MUNICIPAL COMMISSION ELECTION 1949 (I)
This election was for the first post-World War II municipal body representing a town area of six wards with three elected seats each. The total of 18 seats made up two-thirds of the Commission, with the remaining nine Municipal Commissioners appointed by the British colonial authorities. Towards the end of every year, an elected Commissioner's term in each ward would expire, starting from the candidate elected in the last place, and the seat would be filled via a fresh round of elections. Subsequently, every elected Commissioner's term would be three years. A new political party, LP, made its debut to compete with PP. Similar to the Legislative Council election the year before, voting was not compulsory and voters had to register themselves. Party symbols were not permitted and candidates had to ballot for his individual symbol from the elections office. PP flexed its political muscles by winning the most seats. No candidate had his deposit forfeited as all met the threshold of at least a third of one-eighth of the votes.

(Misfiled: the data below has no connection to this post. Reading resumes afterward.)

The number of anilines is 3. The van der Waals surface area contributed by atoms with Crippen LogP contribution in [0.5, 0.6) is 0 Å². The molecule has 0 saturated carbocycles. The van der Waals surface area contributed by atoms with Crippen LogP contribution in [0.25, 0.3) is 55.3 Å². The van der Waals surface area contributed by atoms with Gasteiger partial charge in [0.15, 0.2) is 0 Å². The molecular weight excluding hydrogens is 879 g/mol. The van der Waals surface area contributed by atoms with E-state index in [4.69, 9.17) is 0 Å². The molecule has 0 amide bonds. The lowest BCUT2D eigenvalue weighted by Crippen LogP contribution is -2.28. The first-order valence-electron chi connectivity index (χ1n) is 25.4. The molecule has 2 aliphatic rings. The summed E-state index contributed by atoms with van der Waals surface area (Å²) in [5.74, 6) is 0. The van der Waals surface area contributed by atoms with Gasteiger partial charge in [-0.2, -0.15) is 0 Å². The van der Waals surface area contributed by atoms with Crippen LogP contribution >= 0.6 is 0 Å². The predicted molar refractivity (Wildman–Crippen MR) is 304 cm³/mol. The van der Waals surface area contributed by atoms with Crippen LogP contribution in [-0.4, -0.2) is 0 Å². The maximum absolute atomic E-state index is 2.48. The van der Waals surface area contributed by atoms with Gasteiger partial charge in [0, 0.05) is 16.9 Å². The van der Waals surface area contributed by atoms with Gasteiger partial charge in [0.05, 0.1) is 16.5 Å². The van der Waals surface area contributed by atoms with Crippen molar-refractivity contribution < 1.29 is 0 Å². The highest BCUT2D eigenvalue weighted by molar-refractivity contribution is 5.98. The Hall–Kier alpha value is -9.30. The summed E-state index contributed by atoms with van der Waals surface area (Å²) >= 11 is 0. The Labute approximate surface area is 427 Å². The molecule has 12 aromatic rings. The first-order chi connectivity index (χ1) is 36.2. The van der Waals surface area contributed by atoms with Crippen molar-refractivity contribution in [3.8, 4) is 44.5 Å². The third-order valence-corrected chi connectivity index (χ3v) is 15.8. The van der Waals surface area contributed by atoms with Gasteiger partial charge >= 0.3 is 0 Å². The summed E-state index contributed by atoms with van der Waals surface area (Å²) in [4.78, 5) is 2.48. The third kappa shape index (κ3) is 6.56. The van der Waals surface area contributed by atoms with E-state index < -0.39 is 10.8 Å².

Nomination day: 7 March 1949 [Mon]
Registered voters: 8,688
Election deposit: $250